After leaving Sally and Colin we spent a couple of nights in Heraklion, capital of Crete, where not too much happened. We stayed in a nice hotel and visited another museum with some exhibits from Knossos including the Phaistos disc, written in Linear A script which, unlike Linear B, has yet to be interpreted.
We took the ferry to Santorini, two hours away, which seems to be the most visited and most expensive Greek island. The setting is stunning. It’s the site of a volcano which erupted around 1900 BC. The centre of the volcano sank into the sea and the resulting caldera is where the ferry comes in with views of high cliffs on which the villages are perched with lots of geological strata visible below.
The spectacular nature of the place sadly means that it seems overdeveloped. Thousands of tourists stay on the island and thousands more on the cruise ships and excursion boats which moor in the caldera. Even in October it is crowded and, as lots of people hire a car, scooter or quad bike, the roads are hectic . We used the bus service which is very efficient.
The most expensive accommodation and restaurants are packed together on the cliff tops to the West to take advantage of the famous sunsets.
We stayed across the road, in a roomy apartment set in nice grounds and half the price. It was a short walk to a sunset view beside a monastery opposite. This is the best we saw!
One day, sitting outside our room, we chatted to Drew and Herman from Vancouver Island who said ‘If you’re not doing anything at 4.30, come to no.15, we’re getting married’. So we did and Alan took the video and was a witness! The bride and the registrar both wore white!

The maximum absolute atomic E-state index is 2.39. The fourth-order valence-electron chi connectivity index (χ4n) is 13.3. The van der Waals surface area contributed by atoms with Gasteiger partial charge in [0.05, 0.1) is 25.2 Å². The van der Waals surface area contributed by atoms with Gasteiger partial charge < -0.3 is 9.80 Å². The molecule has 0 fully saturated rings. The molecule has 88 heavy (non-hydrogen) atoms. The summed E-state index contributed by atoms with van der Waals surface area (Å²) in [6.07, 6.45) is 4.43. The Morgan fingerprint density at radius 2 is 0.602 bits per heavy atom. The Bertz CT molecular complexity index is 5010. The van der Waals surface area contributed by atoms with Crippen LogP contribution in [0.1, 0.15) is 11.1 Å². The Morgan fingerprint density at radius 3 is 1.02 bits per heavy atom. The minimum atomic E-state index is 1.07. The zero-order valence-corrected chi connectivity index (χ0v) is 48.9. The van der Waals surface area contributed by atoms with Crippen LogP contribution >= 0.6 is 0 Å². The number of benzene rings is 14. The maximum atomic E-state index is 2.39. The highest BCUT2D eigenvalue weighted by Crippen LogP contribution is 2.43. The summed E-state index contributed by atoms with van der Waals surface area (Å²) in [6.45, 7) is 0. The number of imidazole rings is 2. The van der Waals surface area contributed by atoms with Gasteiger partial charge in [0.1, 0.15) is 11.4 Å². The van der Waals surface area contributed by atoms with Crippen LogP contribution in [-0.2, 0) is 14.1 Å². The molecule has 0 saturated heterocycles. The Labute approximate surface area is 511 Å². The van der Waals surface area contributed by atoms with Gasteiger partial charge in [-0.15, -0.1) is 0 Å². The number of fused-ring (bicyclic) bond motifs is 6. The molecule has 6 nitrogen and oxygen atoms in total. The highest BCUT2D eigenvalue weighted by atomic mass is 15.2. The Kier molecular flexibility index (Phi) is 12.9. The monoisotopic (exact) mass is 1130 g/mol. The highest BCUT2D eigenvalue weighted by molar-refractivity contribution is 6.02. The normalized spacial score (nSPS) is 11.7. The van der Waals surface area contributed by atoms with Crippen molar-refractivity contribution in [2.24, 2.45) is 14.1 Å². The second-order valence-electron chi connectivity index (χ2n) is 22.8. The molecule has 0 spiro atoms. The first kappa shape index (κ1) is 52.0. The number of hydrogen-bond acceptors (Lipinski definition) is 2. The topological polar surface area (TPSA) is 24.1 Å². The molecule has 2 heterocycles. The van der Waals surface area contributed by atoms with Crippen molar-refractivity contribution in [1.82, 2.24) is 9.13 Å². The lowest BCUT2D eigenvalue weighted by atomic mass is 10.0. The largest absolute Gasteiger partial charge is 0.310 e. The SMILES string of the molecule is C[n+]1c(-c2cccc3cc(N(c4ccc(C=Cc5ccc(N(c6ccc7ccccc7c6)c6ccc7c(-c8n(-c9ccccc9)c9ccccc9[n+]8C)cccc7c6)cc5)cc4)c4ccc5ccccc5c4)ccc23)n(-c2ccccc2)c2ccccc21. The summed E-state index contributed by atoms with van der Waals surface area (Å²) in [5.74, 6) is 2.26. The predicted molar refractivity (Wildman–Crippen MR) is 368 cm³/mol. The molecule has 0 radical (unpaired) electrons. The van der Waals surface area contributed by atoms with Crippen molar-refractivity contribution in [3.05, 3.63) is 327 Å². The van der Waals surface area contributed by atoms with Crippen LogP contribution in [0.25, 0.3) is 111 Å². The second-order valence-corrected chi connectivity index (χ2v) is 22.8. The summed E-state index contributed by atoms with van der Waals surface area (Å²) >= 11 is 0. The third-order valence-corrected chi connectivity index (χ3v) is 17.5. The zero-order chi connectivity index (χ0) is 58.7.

We visited the famous black sand beaches by bus on a windy day with high seas too rough for swimming so they were deserted. Lots of pumice stone had been washed up on the beach – we collected some to take home.
There’s yet another great museum in Fira, also called Thera, the capital. There we saw fossils of plants that flourished before human habitation of the island, including olive leaves dated to 60,000BC – what a wonderfully ancient species!
Akrotiri was a city on Santorini destroyed by an earthquake in 1700BC (rather like Pompeii where we haven’t been). The objects found there are remarkable – household equipment, metalwork, wall paintings.
Most impressive of all is the gold figure of an ibex, in mint condition, found as it had been packed, in it’s box.